Ahmad Khan Rahami, the Elizabeth, New Jersey man accused of setting off a series of explosive devices in New York and New Jersey last month, pleaded not guilty from his hospital bed on Thursday to NJ state charges that he attempted to murder five police officers in the lead-up to his capture.
Rahami was shot several times on the afternoon of September 19th, after police discovered him sleeping in the entrance of a bar in the town of Linden. The 28-year-old had been identified as a person-of-interest earlier that morning, and his name had been pinged to cellphones across the region. Police had already raided his family home when they discovered him.
When officers confronted Rahami he allegedly fired shots, hitting one officer in the stomach (the cop was wearing a bulletproof vest and survived). He then ran away before being shot and wounded. None of the five officers involved in the arrest sustained serious injuries.
In a soft voice, Mr. Rahami answered “yes” to a few routine questions from the judge: Was he able to hear what the judge was saying? Had he seen a copy of the criminal charges?
One of his lawyers, Peter Liguori, did much of the talking, as he stood over Mr. Rahami’s bed, in a yellow hospital gown and blue gloves. Mr. Liguori said Mr. Rahami would be pleading not guilty to each of the charges.
Rahami's bail was set at $5.2 million. Shortly after his arrest, Liguori, a public defender, claimed in a letter to the judge that a prosecutor had denied him access to Rahami. The prosecutor allegedly said Rahami was "unconscious and unable to speak," but Liguori maintained that, "It is vital that the public defender be given access to his client so that Mr. Rahami’s medical condition may be verified and his rights are protected."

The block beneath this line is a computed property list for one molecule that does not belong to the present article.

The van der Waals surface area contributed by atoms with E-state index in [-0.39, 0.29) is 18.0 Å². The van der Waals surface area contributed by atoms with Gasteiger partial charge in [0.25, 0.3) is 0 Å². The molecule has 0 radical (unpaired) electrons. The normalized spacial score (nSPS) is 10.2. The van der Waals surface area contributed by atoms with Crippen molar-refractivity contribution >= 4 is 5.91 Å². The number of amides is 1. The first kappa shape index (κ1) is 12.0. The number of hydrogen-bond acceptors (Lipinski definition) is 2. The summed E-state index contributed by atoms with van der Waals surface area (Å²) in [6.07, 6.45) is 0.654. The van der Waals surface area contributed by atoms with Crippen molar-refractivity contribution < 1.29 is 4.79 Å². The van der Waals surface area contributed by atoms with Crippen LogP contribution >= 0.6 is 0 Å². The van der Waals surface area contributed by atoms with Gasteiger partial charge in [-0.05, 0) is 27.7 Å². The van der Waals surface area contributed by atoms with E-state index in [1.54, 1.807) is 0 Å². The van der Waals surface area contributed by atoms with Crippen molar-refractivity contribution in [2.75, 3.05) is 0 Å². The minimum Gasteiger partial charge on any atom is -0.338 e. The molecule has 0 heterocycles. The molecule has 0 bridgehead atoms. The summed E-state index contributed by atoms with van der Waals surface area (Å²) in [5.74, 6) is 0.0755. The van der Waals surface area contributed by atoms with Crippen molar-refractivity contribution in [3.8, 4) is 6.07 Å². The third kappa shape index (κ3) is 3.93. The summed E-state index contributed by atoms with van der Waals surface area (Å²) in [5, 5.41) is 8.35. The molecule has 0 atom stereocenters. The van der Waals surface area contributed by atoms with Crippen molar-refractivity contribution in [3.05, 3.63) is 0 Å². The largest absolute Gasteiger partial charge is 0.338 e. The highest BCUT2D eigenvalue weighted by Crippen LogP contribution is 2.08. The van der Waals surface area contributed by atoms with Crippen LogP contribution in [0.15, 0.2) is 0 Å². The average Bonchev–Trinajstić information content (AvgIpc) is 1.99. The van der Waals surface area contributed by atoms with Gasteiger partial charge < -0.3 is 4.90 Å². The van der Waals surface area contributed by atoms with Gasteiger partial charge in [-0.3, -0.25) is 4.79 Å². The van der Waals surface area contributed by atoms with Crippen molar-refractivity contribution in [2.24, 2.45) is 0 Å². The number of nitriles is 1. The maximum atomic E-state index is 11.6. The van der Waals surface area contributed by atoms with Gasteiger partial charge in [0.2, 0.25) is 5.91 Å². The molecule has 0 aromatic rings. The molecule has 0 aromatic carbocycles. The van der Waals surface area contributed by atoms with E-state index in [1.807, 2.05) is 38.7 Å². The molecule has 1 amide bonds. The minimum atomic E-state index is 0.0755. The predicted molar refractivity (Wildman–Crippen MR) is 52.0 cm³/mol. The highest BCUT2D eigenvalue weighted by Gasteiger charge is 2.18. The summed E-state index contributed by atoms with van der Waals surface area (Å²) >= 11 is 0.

Even now, little is known about the extent of Rahami's injuries.
The Elizabeth NJ courtroom where Rahami was arraigned on Thursday (KENA BETANCUR/AFP/Getty Images)
The bombings took place on Saturday, September 18th. The first pipe bomb detonated that morning in Seaside Park, New Jersey, causing no injuries. Two others were recovered from the area but did not detonate. The second explosion occurred on West 23rd Street between 6th and 7th Avenues in Manhattan at 8:30 p.m., injuring more than 30 people.
The Chelsea bomb was a pressure cooker; a second pressure cooker device was found on West 27th Street and removed safely.
Rahami is also facing federal charges, including bombing a place of public use and using weapons of mass destruction. His federal court arraignment has yet to be set.
A naturalized U.S. citizen from Afghanistan, Rahami was living above his family's fried chicken restaurant at the time of the bombings, where he also worked. He was known as a "nice guy" who would give free chicken to customers, but friends and family said he became more religious and serious after traveling to Afghanistan a few years ago.
"It's like he was a completely different person," childhood friend Flee Jones told the NY Times last month. "He got serious and completely closed off."